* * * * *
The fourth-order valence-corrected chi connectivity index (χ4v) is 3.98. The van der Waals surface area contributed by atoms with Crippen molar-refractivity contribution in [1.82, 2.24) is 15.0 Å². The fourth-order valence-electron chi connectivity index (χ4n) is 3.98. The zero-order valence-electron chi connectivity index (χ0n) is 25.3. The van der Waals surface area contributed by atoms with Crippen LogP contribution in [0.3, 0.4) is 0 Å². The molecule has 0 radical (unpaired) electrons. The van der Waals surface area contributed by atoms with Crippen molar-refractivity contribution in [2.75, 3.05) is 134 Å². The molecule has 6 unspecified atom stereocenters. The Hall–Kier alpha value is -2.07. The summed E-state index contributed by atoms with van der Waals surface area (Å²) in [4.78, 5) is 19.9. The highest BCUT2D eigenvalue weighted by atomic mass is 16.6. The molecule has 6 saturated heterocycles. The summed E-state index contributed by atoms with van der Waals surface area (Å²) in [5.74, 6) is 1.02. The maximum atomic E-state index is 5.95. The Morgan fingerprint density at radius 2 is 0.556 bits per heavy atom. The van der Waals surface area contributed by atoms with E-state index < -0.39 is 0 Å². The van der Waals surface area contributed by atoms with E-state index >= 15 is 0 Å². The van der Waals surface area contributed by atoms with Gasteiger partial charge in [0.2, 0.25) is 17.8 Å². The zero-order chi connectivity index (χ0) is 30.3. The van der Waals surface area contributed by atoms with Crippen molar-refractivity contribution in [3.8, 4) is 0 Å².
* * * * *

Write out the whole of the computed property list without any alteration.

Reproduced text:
The fourth-order valence-corrected chi connectivity index (χ4v) is 3.98. The van der Waals surface area contributed by atoms with Crippen molar-refractivity contribution in [1.82, 2.24) is 15.0 Å². The fourth-order valence-electron chi connectivity index (χ4n) is 3.98. The zero-order valence-electron chi connectivity index (χ0n) is 25.3. The van der Waals surface area contributed by atoms with Crippen LogP contribution in [0.3, 0.4) is 0 Å². The molecule has 0 radical (unpaired) electrons. The van der Waals surface area contributed by atoms with Crippen molar-refractivity contribution in [2.75, 3.05) is 134 Å². The molecule has 6 unspecified atom stereocenters. The Hall–Kier alpha value is -2.07. The summed E-state index contributed by atoms with van der Waals surface area (Å²) in [4.78, 5) is 19.9. The highest BCUT2D eigenvalue weighted by atomic mass is 16.6. The molecule has 6 saturated heterocycles. The summed E-state index contributed by atoms with van der Waals surface area (Å²) in [5.74, 6) is 1.02. The maximum atomic E-state index is 5.95. The Morgan fingerprint density at radius 2 is 0.556 bits per heavy atom. The van der Waals surface area contributed by atoms with E-state index < -0.39 is 0 Å². The van der Waals surface area contributed by atoms with E-state index >= 15 is 0 Å². The van der Waals surface area contributed by atoms with Gasteiger partial charge in [0.2, 0.25) is 17.8 Å². The zero-order chi connectivity index (χ0) is 30.3. The van der Waals surface area contributed by atoms with Crippen molar-refractivity contribution in [3.8, 4) is 0 Å².